Bummer & Lazarus Dry Gin
In the early 1860s, the State of California was suffering from an epidemic of stray dogs. At the time, dogs were said to outnumber people in the city of Los Angeles by nearly two to one. In San Francisco, however, two stray dogs named Bummer & Lazarus were beloved by the city and recognized for their unique bond.
Bummer, a Newfoundland, made a living by begging for scraps along Montgomery Street. In 1861, he rescued Lazarus from a fight with a larger dog, and thereafter, the two dogs became inseparable. Eventually, newspapers and magazines such as the Californian, Daily Alta California, Daily Morning Call, and Daily Evening Bulletin began writing stories of the dogs’ exploits.
When Lazarus was captured by a dog catcher in 1862, a mob of angry citizens demanded his release and petitioned the city to have the pair declared public property. City supervisors were soon forced to release Lazarus and declared thereafter that the duo would be exempt from city ordinances against stray dogs.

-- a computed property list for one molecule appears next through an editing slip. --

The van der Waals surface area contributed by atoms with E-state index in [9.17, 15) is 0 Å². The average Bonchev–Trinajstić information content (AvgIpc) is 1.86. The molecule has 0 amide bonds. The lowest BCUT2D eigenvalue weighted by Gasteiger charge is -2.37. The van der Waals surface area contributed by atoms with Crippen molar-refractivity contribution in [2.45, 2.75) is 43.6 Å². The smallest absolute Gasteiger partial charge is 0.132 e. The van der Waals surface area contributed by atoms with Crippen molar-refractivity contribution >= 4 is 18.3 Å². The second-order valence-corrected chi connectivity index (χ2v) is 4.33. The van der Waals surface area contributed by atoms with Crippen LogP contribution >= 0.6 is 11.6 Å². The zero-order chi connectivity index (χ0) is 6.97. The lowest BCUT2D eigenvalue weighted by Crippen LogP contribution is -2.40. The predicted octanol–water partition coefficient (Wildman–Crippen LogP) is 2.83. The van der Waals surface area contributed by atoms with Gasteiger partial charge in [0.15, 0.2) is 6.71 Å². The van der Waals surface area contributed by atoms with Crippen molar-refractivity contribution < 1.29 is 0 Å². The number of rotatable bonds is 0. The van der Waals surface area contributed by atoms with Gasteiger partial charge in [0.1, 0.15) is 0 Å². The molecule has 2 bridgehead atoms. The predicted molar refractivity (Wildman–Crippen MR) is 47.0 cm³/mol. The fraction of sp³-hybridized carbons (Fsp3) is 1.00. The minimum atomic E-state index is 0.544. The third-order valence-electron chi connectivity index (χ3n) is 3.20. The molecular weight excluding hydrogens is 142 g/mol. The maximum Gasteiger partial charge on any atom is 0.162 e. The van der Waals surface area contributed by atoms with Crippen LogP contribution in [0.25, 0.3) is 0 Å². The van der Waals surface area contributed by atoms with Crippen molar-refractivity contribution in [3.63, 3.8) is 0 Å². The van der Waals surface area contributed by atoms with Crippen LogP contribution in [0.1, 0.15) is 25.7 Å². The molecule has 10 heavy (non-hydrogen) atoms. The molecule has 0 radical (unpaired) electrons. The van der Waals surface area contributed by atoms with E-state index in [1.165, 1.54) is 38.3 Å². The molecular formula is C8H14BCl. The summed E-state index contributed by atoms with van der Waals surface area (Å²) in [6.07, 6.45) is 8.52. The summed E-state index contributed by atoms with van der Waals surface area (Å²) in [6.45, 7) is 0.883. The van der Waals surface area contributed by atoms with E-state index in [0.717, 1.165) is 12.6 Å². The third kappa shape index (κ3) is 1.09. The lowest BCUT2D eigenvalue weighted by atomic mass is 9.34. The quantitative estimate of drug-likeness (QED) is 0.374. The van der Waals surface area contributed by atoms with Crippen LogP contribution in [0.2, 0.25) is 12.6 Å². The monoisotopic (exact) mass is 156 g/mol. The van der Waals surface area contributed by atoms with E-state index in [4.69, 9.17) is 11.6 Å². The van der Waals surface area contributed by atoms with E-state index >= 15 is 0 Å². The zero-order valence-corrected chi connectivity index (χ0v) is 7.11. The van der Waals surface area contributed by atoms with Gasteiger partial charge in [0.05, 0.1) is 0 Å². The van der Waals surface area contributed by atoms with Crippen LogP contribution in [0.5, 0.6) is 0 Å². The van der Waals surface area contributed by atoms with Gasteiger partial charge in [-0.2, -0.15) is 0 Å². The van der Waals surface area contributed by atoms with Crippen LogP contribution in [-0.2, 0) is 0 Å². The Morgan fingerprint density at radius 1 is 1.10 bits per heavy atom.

In 1863, Lazarus passed away after being struck in the head by a horse. Emperor Norton, who had proclaimed himself the Emperor of the United States, attended Lazarus’ funeral. Two years later, Bummer passed away and was eulogized by Mark Twain.
As a result, Bummer & Lazarus Gin has notes of fresh citrus, particularly orange and lemon, along with subtle hints of earthy minerals and pepper. The clean and crisp finish ends with a soft burst of fresh cinnamon.
Distilled from California grapes, it holds a bold, mildly sweet profile. At the first sip, candied citrus peel seems to dominate, but star anise really rings through on the spicy finish. It delivers a soft and smooth feel.
Appearance / Colour:
Nose / Aroma / Smell:
Colorful citrus stands out, but pine blooms afterward.
Flavour / Taste / Palate:
Again, the citrus takes center stage, followed by lavender, and then juniper with a hint of pepper and clove.
Dry and gently fading, with even spice